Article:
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I want a part of your commission, Mr. Affiliate

Have you ever wondered why we have as many bargain web sites as we do? What makes these people wake up in the morning, sift through the internet for online shopping deals, and post them on web pages?

When I was reviewing Deals.com going public Scott from OzBargainBlog commented that at this rate soon we will have more bargain sites than we have bargains. ;-)

Well, there is no magic here. The market decides how many is enough and there is a very good explanation why the websites keep coming dozen a day.

Bargain sites live off of commission

When you use a bargain site to buy stuff the owner gets an affiliate commission on the sale. This is how most of them operate and this is their bread. The commission is not big, often under 3%, however for a popular site the sales quickly add up. Fatwallet for example is building a new office in Machesney Park, IL to house the growing team of 35 employees (March 2006 data) and was nominated to Fast 50 list by the FastCompany magazine in 2006.

Here is an interesting example from my own experience. You might remember the table with Amazon Discount Shopping links I published back in January. These links retrieve products discounted up to 90% from each of the Amazon’s 28 departments. The links use my affiliate id and generate a commission each time you buy something from Amazon. Ever since I published the table that page alone has brought more revenue than all Google ads I run on my blog.

Some sites share their commission

The overall saturation of the niche produced a new type of business — rewards programs. These are proxy shopping sites who are ready to sacrifice part of their commission just to make you click on their links when you go shopping. In essence they share the commission with you by crediting your account, giving you flier miles, gift certificates or offering other perks. This is very similar to how dividend or cash back credit cards work.

I have reviewed several of the programs in the past and even compared the rewards they offer. Becky Ford at CompareRewards is doing an excellent job covering most of them and I usually resort to her blog when I need an independent opinion on a particular program.

Which of them share more commission?

The information you find in the blogs is good for general reference but shouldn’t be used to make a decision on what program to use for a particular store since the numbers will not be up to date. Rewards programs adjust the percentages all the time based on contracts they have with merchants and other market conditions.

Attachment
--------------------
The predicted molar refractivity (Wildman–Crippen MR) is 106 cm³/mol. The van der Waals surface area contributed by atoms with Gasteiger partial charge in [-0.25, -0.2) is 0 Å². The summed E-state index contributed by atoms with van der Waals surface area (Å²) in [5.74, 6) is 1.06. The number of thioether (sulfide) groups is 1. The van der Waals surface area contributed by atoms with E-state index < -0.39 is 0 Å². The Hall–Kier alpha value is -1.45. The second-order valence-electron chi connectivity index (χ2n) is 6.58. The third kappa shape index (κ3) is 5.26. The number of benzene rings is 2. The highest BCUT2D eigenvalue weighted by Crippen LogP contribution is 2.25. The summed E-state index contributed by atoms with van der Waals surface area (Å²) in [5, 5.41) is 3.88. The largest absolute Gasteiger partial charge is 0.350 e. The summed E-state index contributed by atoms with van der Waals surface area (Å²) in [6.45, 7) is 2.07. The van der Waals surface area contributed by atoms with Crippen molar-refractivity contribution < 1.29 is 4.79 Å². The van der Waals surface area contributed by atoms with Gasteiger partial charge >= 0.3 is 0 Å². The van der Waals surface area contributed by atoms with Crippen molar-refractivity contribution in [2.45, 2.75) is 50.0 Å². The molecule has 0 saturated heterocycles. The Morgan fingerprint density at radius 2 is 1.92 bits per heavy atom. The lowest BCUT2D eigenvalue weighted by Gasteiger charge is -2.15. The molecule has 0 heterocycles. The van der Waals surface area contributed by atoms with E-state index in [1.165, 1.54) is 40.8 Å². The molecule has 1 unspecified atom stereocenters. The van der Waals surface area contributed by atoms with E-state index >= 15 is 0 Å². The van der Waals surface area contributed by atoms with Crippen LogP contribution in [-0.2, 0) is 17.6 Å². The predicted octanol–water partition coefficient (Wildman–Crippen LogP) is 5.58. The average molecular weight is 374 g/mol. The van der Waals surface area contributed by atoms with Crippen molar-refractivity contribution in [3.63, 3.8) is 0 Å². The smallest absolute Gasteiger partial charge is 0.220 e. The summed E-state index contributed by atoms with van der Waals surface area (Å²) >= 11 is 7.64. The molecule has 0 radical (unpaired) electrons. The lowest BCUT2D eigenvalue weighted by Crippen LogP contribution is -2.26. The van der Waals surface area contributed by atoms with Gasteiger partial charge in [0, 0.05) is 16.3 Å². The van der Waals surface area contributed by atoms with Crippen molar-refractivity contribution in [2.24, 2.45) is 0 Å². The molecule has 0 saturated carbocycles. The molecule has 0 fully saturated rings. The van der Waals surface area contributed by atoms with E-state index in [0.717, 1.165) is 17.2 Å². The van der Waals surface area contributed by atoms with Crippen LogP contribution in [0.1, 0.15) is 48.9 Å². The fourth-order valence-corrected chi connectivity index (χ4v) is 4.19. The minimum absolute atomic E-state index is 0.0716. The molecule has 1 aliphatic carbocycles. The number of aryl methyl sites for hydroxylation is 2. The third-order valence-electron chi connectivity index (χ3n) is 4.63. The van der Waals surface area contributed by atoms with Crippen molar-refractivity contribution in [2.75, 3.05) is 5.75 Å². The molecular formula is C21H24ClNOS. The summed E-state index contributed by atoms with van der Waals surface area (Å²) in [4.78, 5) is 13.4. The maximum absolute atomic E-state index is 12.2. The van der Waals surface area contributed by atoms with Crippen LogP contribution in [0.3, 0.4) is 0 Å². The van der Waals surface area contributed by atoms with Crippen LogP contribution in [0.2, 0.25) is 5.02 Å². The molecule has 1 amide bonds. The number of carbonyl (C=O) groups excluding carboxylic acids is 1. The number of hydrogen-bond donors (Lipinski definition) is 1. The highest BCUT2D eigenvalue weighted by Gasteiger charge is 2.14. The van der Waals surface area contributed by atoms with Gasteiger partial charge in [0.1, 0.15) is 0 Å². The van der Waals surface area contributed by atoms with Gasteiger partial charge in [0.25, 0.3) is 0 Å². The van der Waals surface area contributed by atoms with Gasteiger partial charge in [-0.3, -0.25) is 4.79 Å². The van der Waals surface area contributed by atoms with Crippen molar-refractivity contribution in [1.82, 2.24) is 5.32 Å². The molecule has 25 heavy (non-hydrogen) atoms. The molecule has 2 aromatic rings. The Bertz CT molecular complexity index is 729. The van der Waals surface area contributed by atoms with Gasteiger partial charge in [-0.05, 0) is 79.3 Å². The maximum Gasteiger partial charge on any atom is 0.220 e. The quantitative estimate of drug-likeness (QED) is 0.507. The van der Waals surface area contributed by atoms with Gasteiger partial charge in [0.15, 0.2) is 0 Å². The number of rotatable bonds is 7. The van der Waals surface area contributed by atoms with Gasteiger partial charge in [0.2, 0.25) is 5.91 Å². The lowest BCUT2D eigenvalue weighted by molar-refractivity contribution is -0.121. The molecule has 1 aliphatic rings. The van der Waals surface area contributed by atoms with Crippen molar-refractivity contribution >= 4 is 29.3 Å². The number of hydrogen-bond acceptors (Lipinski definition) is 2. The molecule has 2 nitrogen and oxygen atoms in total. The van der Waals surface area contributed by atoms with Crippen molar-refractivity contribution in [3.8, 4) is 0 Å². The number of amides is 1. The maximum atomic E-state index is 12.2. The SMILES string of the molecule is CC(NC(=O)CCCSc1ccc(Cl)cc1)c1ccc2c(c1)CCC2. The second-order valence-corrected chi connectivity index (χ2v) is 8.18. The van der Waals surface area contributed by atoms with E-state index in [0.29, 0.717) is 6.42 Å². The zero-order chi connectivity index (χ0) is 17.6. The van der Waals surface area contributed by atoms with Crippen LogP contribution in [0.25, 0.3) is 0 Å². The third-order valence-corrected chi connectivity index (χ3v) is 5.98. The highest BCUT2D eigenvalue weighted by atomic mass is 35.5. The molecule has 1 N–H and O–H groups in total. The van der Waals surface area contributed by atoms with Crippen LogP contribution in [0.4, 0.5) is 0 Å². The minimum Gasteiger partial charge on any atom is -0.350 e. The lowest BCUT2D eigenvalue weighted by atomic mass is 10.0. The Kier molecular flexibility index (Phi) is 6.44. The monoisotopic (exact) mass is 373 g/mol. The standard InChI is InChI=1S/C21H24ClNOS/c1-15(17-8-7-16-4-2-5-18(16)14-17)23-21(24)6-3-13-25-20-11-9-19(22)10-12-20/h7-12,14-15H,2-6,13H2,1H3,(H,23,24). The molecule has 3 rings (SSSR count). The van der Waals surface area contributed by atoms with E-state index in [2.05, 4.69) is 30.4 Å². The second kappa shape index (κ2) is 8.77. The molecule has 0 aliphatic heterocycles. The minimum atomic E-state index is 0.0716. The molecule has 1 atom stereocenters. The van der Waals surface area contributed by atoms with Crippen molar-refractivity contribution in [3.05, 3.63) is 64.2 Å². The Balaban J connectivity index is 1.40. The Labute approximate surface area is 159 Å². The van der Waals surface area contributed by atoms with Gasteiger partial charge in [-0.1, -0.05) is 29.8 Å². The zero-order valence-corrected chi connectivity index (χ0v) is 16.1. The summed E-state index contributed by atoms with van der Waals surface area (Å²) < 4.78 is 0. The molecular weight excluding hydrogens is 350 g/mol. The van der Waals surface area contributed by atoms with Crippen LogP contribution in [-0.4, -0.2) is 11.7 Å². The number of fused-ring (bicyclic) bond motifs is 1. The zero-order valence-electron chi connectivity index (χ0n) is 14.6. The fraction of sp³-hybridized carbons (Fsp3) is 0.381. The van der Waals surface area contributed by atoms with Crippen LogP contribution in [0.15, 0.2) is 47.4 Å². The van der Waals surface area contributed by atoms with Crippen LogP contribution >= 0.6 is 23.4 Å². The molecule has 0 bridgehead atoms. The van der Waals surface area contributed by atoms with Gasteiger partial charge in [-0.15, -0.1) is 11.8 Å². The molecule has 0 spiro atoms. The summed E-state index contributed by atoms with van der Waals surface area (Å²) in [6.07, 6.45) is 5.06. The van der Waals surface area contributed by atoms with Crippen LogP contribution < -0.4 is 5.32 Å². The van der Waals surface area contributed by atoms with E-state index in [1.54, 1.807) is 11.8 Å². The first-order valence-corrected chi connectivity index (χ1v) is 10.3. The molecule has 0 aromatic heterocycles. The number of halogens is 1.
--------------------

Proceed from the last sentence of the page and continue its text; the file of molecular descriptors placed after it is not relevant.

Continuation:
So how can you make that educated shopping decision? This is where websites like evRewards come handy.

At ev’reward, we scour the web daily for the best shopping rewards available. Our directory includes over 14,000 rewards for over 3,000 online stores, available through more than 40 leading cash back, frequent traveler, savings reward and points programs.

In practice it looks like this. You enter the store name, evRewards will list the programs that offer rewards for shopping at this store and will compare the value each has for you in a form of a nice looking chart. Here is for example a result for Circuit City.

CircuitCity Rewards

It is clear from the table that BountyZoo gives the best cash back on things you buy from Circuit City. In addition AMEX Rewards program offers similar rewards when the points they give are converted to cash.

Make them share more commission!

As you find what program offers the best cash back go to that web site and open an account (if you don’t already have one). This (with rare exceptions) is free. All you need to do next is use the links provided by that program to complete the sale (refer to each program website for detailed instructions).

This especially works well for big ticket items like computers, cameras, and TV’s since the difference is obvious right away. Your $1500 laptop at Circuit City will cost you $45 less if you use the program above. Spend the difference to celebrate the event at your favorite stake house and have a drink to smart shopping! ;-)


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3 Responses to “I want a part of your commission, Mr. Affiliate”


  1. 1 Global Investor Feb 4th, 2007 at 6:41 am

    Bond Rewards is a good program, too. They operate like eBates, and pay you in US savings bonds. I’ve gotten up to 20% cash back on some of their programs (particularly eBay).

  2. 2 Scott Feb 4th, 2007 at 7:57 pm

    Hi Yan!

    I have just reviewed a cashback site yesterday for the Australian market that gives you back 100% of the commission, and their business model is based on fixed annual membership fee ($10AUD or $7.73USD/year). I was surprised to see how much some of the merchants are willing to pay per sale/per lead.

    Looks like even the cashback/rewards market is getting very competitive!

  3. 3 Yan Feb 4th, 2007 at 11:15 pm

    Global Investor: I like Bond Rewards too. In fact they came out the winner when I last reviewed rewards programs in November. Here is a link:
    http://probargainhunter.com/20.....s-program/

    Scott: Interesting business model. I read your review and I agree with your concerns that this company has no incentive to raise the commission rates. Big companies have huge negotiating power and I know for a fact that what FatWallet give away as cash back is sometimes what smaller sites get as their entire commission.

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